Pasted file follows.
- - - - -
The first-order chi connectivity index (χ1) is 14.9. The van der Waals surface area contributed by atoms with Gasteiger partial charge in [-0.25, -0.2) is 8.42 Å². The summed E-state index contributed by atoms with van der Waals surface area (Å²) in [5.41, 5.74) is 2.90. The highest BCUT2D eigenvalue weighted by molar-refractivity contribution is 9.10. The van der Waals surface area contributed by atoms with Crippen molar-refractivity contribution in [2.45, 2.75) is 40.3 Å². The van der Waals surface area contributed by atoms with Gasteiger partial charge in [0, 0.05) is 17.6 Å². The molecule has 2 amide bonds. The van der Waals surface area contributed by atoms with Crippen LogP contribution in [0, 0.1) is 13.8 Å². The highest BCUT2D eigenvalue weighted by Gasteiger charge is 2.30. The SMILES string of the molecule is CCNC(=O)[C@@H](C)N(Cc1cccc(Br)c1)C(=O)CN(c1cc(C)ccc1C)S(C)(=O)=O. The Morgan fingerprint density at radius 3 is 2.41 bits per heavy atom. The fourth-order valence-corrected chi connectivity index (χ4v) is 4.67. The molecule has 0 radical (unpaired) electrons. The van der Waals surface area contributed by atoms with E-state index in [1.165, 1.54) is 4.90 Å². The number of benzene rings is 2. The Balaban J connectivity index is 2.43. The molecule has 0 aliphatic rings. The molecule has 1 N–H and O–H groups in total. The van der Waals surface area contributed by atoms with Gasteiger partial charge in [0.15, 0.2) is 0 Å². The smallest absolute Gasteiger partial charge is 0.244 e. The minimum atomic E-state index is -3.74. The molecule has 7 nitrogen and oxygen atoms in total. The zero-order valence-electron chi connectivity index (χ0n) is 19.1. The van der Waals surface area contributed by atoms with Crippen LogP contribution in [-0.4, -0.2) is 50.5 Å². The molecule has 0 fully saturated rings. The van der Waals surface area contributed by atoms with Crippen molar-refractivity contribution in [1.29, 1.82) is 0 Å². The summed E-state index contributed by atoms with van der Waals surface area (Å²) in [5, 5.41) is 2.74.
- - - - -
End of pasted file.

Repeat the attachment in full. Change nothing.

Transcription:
The first-order chi connectivity index (χ1) is 14.9. The van der Waals surface area contributed by atoms with Gasteiger partial charge in [-0.25, -0.2) is 8.42 Å². The summed E-state index contributed by atoms with van der Waals surface area (Å²) in [5.41, 5.74) is 2.90. The highest BCUT2D eigenvalue weighted by molar-refractivity contribution is 9.10. The van der Waals surface area contributed by atoms with Crippen molar-refractivity contribution in [2.45, 2.75) is 40.3 Å². The van der Waals surface area contributed by atoms with Gasteiger partial charge in [0, 0.05) is 17.6 Å². The molecule has 2 amide bonds. The van der Waals surface area contributed by atoms with Crippen LogP contribution in [0, 0.1) is 13.8 Å². The highest BCUT2D eigenvalue weighted by Gasteiger charge is 2.30. The SMILES string of the molecule is CCNC(=O)[C@@H](C)N(Cc1cccc(Br)c1)C(=O)CN(c1cc(C)ccc1C)S(C)(=O)=O. The Morgan fingerprint density at radius 3 is 2.41 bits per heavy atom. The fourth-order valence-corrected chi connectivity index (χ4v) is 4.67. The molecule has 0 radical (unpaired) electrons. The van der Waals surface area contributed by atoms with E-state index in [1.165, 1.54) is 4.90 Å². The number of benzene rings is 2. The Balaban J connectivity index is 2.43. The molecule has 0 aliphatic rings. The molecule has 1 N–H and O–H groups in total. The van der Waals surface area contributed by atoms with Gasteiger partial charge in [0.15, 0.2) is 0 Å². The smallest absolute Gasteiger partial charge is 0.244 e. The minimum atomic E-state index is -3.74. The molecule has 7 nitrogen and oxygen atoms in total. The zero-order valence-electron chi connectivity index (χ0n) is 19.1. The van der Waals surface area contributed by atoms with Crippen LogP contribution in [-0.4, -0.2) is 50.5 Å². The molecule has 0 fully saturated rings. The van der Waals surface area contributed by atoms with Crippen molar-refractivity contribution in [1.29, 1.82) is 0 Å². The summed E-state index contributed by atoms with van der Waals surface area (Å²) in [5, 5.41) is 2.74.